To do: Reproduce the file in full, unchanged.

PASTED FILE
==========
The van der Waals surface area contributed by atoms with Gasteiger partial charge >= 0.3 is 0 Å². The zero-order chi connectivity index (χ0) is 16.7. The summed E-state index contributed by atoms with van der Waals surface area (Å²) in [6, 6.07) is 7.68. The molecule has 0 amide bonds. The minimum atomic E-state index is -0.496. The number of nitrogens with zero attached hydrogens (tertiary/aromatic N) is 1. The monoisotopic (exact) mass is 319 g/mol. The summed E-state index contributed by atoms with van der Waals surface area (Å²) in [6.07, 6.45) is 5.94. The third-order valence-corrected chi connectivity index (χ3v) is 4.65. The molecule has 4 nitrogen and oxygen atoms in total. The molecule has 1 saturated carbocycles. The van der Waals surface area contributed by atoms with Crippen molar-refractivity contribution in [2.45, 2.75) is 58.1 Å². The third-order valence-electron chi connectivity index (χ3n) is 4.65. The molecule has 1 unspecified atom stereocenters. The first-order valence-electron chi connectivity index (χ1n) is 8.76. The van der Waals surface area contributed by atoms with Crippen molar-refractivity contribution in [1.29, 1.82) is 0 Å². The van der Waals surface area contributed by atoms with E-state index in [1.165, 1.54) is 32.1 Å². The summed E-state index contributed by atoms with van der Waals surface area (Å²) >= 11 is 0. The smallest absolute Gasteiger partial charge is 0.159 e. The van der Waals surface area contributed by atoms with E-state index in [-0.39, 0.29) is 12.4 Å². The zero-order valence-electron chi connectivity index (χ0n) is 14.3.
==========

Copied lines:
The van der Waals surface area contributed by atoms with Gasteiger partial charge >= 0.3 is 0 Å². The zero-order chi connectivity index (χ0) is 16.7. The summed E-state index contributed by atoms with van der Waals surface area (Å²) in [6, 6.07) is 7.68. The molecule has 0 amide bonds. The minimum atomic E-state index is -0.496. The number of nitrogens with zero attached hydrogens (tertiary/aromatic N) is 1. The monoisotopic (exact) mass is 319 g/mol. The summed E-state index contributed by atoms with van der Waals surface area (Å²) in [6.07, 6.45) is 5.94. The third-order valence-corrected chi connectivity index (χ3v) is 4.65. The molecule has 4 nitrogen and oxygen atoms in total. The molecule has 1 saturated carbocycles. The van der Waals surface area contributed by atoms with Crippen molar-refractivity contribution in [2.45, 2.75) is 58.1 Å². The third-order valence-electron chi connectivity index (χ3n) is 4.65. The molecule has 1 unspecified atom stereocenters. The first-order valence-electron chi connectivity index (χ1n) is 8.76. The van der Waals surface area contributed by atoms with Crippen molar-refractivity contribution in [1.29, 1.82) is 0 Å². The van der Waals surface area contributed by atoms with E-state index in [1.165, 1.54) is 32.1 Å². The summed E-state index contributed by atoms with van der Waals surface area (Å²) >= 11 is 0. The smallest absolute Gasteiger partial charge is 0.159 e. The van der Waals surface area contributed by atoms with E-state index in [-0.39, 0.29) is 12.4 Å². The zero-order valence-electron chi connectivity index (χ0n) is 14.3.